Globalization and Loss: Place, Displacements and Binary in Olu Obafemi’s Wheels




Globalization, displacement, identity, Wheels, binary opposition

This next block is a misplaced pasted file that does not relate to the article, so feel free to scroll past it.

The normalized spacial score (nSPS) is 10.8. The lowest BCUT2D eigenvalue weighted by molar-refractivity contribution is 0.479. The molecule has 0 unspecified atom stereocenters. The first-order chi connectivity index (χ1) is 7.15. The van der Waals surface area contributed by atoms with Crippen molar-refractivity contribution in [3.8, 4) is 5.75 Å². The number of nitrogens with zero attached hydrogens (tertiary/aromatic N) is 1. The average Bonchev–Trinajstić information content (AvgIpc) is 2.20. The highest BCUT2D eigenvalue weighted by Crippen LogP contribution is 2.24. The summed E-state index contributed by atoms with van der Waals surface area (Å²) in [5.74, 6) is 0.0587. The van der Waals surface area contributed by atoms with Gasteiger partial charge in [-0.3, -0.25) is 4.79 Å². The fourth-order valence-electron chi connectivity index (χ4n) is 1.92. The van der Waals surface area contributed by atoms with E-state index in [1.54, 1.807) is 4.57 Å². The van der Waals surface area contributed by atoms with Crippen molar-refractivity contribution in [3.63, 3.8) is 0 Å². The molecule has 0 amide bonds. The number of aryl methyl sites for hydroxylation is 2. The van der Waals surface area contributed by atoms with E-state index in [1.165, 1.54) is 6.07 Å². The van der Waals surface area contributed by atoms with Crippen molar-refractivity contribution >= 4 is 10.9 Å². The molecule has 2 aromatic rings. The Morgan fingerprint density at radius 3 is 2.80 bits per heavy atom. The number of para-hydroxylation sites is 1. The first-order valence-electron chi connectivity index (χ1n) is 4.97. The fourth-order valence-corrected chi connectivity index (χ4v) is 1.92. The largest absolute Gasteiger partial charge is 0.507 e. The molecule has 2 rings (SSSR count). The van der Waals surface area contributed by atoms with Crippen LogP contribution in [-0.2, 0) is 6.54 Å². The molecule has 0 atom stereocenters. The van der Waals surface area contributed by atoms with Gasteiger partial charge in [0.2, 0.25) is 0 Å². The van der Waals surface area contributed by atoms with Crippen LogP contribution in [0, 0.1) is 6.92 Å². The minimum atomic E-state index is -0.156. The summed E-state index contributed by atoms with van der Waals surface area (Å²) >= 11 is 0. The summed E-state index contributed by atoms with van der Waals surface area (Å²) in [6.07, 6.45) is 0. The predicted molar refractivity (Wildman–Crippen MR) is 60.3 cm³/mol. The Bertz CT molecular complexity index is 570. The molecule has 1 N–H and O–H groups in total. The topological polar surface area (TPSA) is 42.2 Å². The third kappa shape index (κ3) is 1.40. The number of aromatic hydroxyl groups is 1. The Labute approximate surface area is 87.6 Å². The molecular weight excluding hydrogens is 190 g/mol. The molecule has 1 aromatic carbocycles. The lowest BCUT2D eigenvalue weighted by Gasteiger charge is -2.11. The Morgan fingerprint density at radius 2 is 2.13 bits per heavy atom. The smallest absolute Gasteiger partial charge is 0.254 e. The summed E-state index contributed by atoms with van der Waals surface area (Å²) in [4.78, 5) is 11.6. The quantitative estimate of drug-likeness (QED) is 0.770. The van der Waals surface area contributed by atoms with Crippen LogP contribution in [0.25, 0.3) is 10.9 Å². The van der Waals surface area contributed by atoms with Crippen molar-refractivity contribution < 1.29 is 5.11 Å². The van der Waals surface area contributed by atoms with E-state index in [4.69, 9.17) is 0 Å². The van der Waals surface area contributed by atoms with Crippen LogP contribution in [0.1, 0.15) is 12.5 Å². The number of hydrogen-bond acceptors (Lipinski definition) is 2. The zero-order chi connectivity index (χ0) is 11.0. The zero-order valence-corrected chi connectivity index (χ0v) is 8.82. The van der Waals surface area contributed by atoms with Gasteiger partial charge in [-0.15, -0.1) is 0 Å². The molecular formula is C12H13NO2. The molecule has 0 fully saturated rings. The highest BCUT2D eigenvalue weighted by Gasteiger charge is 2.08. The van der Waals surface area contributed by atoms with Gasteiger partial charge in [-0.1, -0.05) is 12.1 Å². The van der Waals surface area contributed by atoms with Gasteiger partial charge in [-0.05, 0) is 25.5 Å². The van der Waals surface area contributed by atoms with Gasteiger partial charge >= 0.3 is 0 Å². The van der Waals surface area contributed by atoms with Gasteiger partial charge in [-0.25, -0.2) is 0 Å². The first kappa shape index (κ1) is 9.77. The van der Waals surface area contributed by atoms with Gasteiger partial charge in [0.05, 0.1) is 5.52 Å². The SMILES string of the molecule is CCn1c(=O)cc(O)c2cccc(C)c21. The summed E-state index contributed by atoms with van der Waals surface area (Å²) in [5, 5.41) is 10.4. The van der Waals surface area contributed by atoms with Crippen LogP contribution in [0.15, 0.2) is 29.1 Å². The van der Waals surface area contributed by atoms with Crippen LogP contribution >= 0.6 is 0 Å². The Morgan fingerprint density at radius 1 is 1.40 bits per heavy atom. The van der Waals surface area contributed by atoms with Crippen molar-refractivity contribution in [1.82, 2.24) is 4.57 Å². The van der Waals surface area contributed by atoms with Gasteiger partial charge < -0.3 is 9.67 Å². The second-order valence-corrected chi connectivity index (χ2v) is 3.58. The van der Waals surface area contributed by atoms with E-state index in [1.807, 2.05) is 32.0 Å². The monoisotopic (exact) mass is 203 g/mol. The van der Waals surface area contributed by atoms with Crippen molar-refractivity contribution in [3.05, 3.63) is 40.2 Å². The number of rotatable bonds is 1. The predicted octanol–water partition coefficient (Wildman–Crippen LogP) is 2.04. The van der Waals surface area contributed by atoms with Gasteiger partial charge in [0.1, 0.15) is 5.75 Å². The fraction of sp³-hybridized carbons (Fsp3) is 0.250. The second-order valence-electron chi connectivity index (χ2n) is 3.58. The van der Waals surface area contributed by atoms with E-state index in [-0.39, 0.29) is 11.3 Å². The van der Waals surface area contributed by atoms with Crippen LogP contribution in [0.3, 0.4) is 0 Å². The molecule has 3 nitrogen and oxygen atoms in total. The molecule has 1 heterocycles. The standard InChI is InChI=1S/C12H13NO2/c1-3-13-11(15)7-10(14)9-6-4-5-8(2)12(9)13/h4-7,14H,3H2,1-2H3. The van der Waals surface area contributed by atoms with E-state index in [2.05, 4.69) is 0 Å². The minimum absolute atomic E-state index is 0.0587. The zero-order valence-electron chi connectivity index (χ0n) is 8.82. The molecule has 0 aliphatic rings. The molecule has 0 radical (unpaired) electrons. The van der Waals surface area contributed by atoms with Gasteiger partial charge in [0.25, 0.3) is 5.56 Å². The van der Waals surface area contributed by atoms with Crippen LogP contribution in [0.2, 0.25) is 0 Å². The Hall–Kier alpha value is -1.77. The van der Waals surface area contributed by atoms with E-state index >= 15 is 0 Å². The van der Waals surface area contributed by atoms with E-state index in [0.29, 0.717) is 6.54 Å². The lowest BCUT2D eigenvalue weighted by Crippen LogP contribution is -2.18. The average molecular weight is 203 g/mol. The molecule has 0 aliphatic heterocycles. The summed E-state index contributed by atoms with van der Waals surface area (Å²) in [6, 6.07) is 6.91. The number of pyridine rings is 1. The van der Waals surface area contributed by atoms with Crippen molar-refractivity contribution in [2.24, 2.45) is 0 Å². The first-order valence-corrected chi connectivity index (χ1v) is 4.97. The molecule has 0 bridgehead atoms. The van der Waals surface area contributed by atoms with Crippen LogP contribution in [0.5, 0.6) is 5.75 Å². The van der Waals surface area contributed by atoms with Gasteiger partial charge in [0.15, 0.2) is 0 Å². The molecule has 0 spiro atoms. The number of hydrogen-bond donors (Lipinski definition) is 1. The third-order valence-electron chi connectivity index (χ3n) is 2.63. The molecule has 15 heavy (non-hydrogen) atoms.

One of the central mantras of globalization, from the purview of the West and other self-acclaimed first world countries, is the need to take progressive and innovative ideas and thoughts to third and fourth world countries for all-round economic, political, social, and intellectual development and reinforcement. This very idea of globalization, by contrast, engenders displacements of identity and place and this has formed the core of critical reflection in postcolonial ecocriticism; that is, the idea of achieving a global community, from a western ideological construct, implicitly accounts for the depletion of the natural environment. Therefore, globalization becomes double critique since it both accounts for progress (for first world countries) and backwardness (for third world countries, fourth world countries and the nonhuman world). In the light of several arguments against and for globalization, this paper examines Olu Obafemi’s Wheels in relation to the self/other dichotomy. From the analysis of the selected text, it is discovered that the objectification of the third and fourth world countries and the nonhuman world in the process of globalization is the quest by Western forces to maintain the status quo of the hegemonic tendency inherent in the binary oppositions between the first world countries and the third and fourth world countries. While arguments in post-colonial studies investigate and distort the violent hierarchical oppositions of the self/other, this paper concludes that upturning the binary demonstrates that identity is forged within the context of difference – a free play of language between the two forces of signification and this suggests that the presence of one implicates the absence of the other and vice versa. Therefore, globalization, while being ambivalent, can shed its negative linings within the irresolvable and undecidable play of difference between the first world countries and the third and fourth world countries.


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